Migrant Surge Brings Humanitarian Crisis Home to U.S.
Much has been written about migrants overwhelming homeless shelters in urban centers. Amid the growing strain on temporary housing and other public services, New York City Mayor Eric Adams predicts that migrant-related costs “will destroy” the city.
Political hyperbole aside, the downstream effects on real estate are only beginning to hit home across America. “The struggle to house migrants has exacerbated a pre-existing housing crisis,” the Migration Policy Institute (MPI) warns in a new report.
“Unlike in the past, when migrants arriving without authorization tended to avoid federal authorities, new border entrants have already been processed by the government, so may be more likely to ask for government assistance,” MPI notes.
The Biden administration, at the urging of anxious state and local officials, is expediting the issuance of work permits to record numbers of asylum seekers. This is the camel’s nose under the tent, potentially setting up migrants to access housing assistance like rent subsidies and perhaps even government-backed home loans.
Illinois has already set up a program to fund up to six months of rental assistance for migrants who have passed through publicly funded shelters or hotel stays in the state. Expect more such initiatives to follow, and expand – at the expense of struggling American citizens.
An op-ed in Newsweek blasted “migrant-obsessed legislators [for] another ‘screw you’ to the American people in the form of beefed-up assistance for illegal immigrants. It’s time to call out the policies of President Biden, complicit legislators, and executives of so-called ‘sanctuary cities’ as the anti-American betrayal that they are.”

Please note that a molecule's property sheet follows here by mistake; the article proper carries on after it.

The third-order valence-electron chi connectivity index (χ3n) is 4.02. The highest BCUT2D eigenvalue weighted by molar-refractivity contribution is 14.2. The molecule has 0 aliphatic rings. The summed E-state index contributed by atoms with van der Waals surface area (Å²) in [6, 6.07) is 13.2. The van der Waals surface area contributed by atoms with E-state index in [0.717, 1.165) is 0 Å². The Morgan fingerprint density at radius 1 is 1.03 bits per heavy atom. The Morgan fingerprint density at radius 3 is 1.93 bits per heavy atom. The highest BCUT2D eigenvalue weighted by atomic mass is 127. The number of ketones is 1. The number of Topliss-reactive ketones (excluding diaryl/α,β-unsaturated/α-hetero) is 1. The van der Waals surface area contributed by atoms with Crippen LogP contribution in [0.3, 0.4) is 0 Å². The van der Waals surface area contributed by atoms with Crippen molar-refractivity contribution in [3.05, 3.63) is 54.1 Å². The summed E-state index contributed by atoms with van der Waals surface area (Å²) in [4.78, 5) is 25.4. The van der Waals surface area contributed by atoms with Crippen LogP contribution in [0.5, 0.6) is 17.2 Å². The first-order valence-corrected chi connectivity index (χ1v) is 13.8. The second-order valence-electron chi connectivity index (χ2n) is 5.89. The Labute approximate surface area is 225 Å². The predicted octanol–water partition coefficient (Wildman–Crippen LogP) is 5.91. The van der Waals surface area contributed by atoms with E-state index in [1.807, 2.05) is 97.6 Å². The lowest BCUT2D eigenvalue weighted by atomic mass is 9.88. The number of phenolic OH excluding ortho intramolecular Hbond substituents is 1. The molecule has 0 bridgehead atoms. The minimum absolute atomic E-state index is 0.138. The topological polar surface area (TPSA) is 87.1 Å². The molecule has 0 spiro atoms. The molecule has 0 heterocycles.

Beyond Band-Aids like temporary shelters and government-leased hotel lodging, Axios News reported last month that soaring costs fueled in part by incoming waves of migrant families have exacerbated shortages of affordable housing.
Confirming the crunch, Forbes this week said inventories of entry-level dwellings – the type most likely sought by migrants – are at historic lows. “Starter home costs continue on an upward trajectory that has put homeownership further out of reach. The typical first-time homebuyer is nowhere near earning the level of income required to afford a home,” Forbes stated.
With southern border encounters on track to hit a record 3 million this year, (not counting illegal gotaways and some 1 million legal immigrants who are admitted into the U.S. annually), entry-level housing demand is outstripping supply. That means higher prices for everyone and an artificially induced inflationary spiral that benefits no one.
Unfortunately, private-sector “solutions” are proving no better than benighted government schemes. The homebuilding industry’s response to shortages of residential units is to lobby for more semi-skilled migrants to build them. This type of thinking has produced a vicious circle of stagnating or declining wages in some construction fields.
As migrant advocates focus on humanitarian crises around the globe, Newsweek’s op-ed reminds us: “It is not America’s responsibility to house the world.” When you find yourself in a hole, stop digging. When waves of migrants swamp a country with fiscal and social upheaval, close the floodgates.